Co-authored with John Jalsevac

September 19, 2012 ( – A new nationwide poll commissioned by the American Life League has found that over half of U.S. Catholics believe Cardinal Dolan’s invitation of President Obama to the Al Smith fundraising dinner sends the wrong message to Catholics.

The annual Catholic fundraiser has traditionally featured the presidential candidates from each party during an election year. Mitt Romney is also set to attend this year.


But in a year that has seen the Obama administration announce the HHS birth control mandate, officially come out in support of gay “marriage,” and throw its weight behind numerous pro-abortion efforts, many conservative activists have argued that enough is enough, and that it would be better to skip the candidate appearances altogether – as has happened in the past – than risk giving a platform to Obama.

But Dolan, viewed by many in the pro-life and pro-family movements as a close ally, has so far stood firm against the criticism, defending his decision in a blog post in which he argued that “the posture of the Church towards culture, society, and government is that of engagement and dialogue.”

He posited that “anyone attending the dinner, even the two candidates, would, by the vibrant solidarity of the evening, be reminded that America is at her finest when people, free to exercise their religion, assemble on behalf of poor women and their babies, born and unborn, in a spirit of civility and respect.”

But according to ALL’s survey, the majority of American Catholics disagree. The survey found that 55% of Catholics believe the invitation sends the wrong signal to Catholics, and 53% believe the invitation gives the impression that Obama is approved by the Church.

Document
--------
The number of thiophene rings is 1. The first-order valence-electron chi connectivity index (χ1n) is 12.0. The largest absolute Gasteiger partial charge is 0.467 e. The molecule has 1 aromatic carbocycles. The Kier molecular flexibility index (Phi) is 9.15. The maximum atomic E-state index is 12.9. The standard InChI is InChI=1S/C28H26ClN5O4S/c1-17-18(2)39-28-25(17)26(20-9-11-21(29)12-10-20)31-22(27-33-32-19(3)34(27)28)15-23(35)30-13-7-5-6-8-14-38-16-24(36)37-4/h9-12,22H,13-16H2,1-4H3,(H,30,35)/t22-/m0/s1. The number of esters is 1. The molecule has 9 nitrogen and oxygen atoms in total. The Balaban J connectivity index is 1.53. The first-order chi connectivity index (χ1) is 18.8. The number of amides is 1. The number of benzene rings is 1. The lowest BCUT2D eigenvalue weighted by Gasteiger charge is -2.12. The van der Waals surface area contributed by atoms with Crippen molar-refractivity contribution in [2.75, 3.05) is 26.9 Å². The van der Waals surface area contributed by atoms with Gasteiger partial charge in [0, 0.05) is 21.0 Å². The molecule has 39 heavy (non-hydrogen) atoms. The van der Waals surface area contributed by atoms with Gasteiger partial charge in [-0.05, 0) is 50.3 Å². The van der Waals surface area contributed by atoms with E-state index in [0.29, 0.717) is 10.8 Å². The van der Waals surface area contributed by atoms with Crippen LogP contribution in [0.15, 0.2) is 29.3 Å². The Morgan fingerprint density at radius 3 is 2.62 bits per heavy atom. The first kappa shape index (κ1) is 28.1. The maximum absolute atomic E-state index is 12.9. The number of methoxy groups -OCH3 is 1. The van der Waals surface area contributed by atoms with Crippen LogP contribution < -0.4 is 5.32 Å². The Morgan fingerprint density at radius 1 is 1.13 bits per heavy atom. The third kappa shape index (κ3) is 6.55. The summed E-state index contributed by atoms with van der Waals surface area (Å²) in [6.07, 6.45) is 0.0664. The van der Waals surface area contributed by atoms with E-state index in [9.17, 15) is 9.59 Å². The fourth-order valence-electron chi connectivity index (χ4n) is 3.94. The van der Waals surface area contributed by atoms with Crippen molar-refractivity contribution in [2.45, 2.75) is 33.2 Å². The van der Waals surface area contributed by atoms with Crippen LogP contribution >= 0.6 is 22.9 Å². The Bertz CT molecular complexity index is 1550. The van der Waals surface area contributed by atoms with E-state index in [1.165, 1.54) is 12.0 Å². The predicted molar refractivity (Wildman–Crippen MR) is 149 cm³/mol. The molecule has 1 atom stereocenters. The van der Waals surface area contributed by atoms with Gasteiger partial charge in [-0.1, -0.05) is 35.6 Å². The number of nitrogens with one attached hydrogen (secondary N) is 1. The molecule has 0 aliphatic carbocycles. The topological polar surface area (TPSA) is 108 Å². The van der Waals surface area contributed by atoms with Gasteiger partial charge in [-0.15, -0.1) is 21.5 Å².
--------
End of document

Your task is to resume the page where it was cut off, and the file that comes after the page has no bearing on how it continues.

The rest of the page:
One half of respondents described the invitation as “scandalous.”

The problem, according to Michael Hichborn of ALL Report, is that while Catholics are told (in the words of Baltimore Archbishop William E. Lori) that they “can’t vote for a candidate who stands for an intrinsic evil,” they are given the impression that “high ranking prelates in the Church like and accept [Obama].”


The ALL survey also showed that nearly 60% of those surveyed believe the invitation will influence fellow Catholics to vote for Obama.

Dolan explained that the Al Smith Dinner has always been “the only time outside of the presidential debates that the two presidential candidates come together…for an evening of positive, upbeat, patriotic, enjoyable civil discourse.”

But critics of the invite have pointed out that in 1996, Cardinal O’Connor refused to invite the pro-abortion Bill Clinton, and in 2004 John Kerry was not invited for the same reason. “With this kind of precedent,” said Hichborn, “it ought to be clear that it isn’t really about Obama; it’s about putting Obama’s scandal on a pedestal and parading it around.”

“Let’s face it. By inviting Barack Obama, the Al Smith Foundation has literally invited scandal to dinner.”

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The American Life League telephone survey of 900 self-identified Catholic registered voters was conducted between August 15-19, 2012, and focused on Catholic perspectives on the Church and nation. It was conducted by ccAdvertising, Centreville, Virginia, which gives the margin of error as +/- 3 percent.


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